3/5/2018 8 Comments
1. First Drafts Are Always Awful
I used to think that published authors spent years hammering out perfectly-crafted first drafts, and then spent the rest of editing making light tweaks to the wondrous work they’d created. Nothing could be more wrong. Authors push to finish terrible, laughable, ghastly first drafts, so that they can then get down to the real work of crafting a book—revision. The goal of a first draft is to finish the damn draft. That’s it!
2. The People Who Get Published Are Not Magical, They Are Hard Workers
Published authors are not magical unicorns touched by angels, thus able to create spell-binding works with little to no effort. Published authors work hard, scrapping for everything they get, and usually endure years of rejection before making it in the business. Anyone can write a book, but it takes grit and determination to bang against doors until your skill level is honed and your story breaks through. Publishing is more about endurance and guts than raw talent.
3. Your Success Is Not Defined By The Success Of Others
The lives of authors on social media are not real lives--that’s a collection of people’s best days hitting you all at once. Some mornings are a parade of announcements, victories, and milestones by others, which can unintendedly bring an author down if they don’t have anything to tout. But that way lies madness. Being an author already is a success, and there will be more stories to come. You should be proud in your achievements without worrying about others. There’s always a bigger fish until you hit J.K. Rowling.
4. EVERYONE Has Imposter Syndrome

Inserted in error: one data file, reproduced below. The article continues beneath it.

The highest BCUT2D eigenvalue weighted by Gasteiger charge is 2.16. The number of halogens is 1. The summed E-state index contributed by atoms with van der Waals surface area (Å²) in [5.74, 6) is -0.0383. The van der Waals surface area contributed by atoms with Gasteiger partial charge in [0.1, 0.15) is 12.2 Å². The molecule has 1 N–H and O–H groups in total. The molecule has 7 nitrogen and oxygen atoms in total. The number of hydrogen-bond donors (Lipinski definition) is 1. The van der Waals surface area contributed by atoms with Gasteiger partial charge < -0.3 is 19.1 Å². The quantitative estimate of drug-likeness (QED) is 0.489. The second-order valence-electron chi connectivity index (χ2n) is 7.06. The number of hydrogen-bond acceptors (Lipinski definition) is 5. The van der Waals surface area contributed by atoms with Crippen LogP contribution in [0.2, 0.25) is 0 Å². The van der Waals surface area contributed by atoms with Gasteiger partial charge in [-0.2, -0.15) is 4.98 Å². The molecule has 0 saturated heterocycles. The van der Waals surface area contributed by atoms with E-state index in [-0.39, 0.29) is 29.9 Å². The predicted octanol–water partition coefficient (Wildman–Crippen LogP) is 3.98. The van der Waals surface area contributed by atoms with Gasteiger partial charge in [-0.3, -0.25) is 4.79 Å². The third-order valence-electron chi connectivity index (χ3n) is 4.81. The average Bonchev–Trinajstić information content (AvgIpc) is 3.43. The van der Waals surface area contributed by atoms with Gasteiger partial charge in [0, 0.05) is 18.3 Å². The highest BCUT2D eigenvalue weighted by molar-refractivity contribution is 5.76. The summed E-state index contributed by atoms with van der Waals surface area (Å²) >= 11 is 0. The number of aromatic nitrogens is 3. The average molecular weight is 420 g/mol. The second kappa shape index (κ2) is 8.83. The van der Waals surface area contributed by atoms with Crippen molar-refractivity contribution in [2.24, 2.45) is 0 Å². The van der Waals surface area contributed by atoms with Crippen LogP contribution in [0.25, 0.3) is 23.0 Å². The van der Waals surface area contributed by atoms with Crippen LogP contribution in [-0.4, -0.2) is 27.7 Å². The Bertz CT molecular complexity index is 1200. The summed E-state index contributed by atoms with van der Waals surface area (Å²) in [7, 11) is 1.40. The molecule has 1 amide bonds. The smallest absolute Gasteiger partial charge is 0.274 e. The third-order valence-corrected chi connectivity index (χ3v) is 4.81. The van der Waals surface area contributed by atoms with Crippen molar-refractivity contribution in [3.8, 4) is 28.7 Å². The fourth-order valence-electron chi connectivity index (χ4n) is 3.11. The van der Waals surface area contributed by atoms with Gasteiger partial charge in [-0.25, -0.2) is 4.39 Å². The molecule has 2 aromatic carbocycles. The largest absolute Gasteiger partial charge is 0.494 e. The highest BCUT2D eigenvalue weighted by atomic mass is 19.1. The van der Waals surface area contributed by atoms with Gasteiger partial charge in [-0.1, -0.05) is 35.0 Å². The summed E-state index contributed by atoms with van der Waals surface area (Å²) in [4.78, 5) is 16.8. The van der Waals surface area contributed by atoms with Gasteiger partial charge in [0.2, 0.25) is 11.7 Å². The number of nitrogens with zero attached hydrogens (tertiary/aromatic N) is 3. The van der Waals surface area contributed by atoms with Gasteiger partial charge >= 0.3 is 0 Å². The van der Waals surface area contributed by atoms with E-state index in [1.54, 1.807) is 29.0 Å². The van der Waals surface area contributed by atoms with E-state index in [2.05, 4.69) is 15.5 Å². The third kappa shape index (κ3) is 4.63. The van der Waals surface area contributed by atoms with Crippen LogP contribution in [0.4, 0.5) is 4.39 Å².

Everyone. No matter how many books they’ve published. And when that’s gone, it’s replaced by a feeling that your best works are behind you. These anxieties are false, and also completely natural. Know that they’re devils on your shoulder, and not reality. Take a walk or a nap and you’ll feel better.
5. Writers Do NOT Need to Write Every Day
That’s just silly. You’d go nuts. You have to fill the well, so that the stories have somewhere to come from. That doesn’t mean shirking your work is a good idea, but living a real life is vital for storytellers. It’s okay to go see Black Panther by yourself on a Thursday afternoon. Do it.
6. Writer’s Block Is Usually A Sign Something’s Wrong In Your Story
I’ve found that when I’m most blocked, it’s usually my subconscious identifying a story problem I haven’t consciously acknowledged yet. Backtracking to the last place things felt good and assess the choices I made there almost always helps. Did I go in the wrong direction? And if all else fails, I blow something up. Conflict!
7. Second Books Are Hard
Cut yourself some slack. People often craft a first book for five years or more, then have to produce a second novel in six months. Everyone understands how hard this change can be. Do your best to find a writing pace that works. And you won’t get locked out of publishing because you put out a clunker. Play the long game.
8. Third Books Are Even Harder, Especially In A Series
It’s extremely hard to wrap up a three-book story. So many loose ends. Just take your time and do the work. Plan. Execute. You’ve got this.
9. Be Nice To Everyone
This should go without saying, but being pleasant in all interactions during your professional life is more than just good citizenship, it’s smart business. Yesterday’s entry-level publicist could be tomorrow’s editor. Everyone involved with your books works hard. Make sure to take the time to show your appreciation. Snacks are a great way.
10. Books Can Change The World For The Better. Really.
It’s a great time to be in children’s publishing because so much amazing content is now seeing the light of day that previously had no chance. Champion underrepresented voices. Support diverse books. Read outside your comfort zone. Be mindful in your own work. Do the research. Believe. Good luck!
About The Author
Link to my Review to Genesis By Brandon Reichs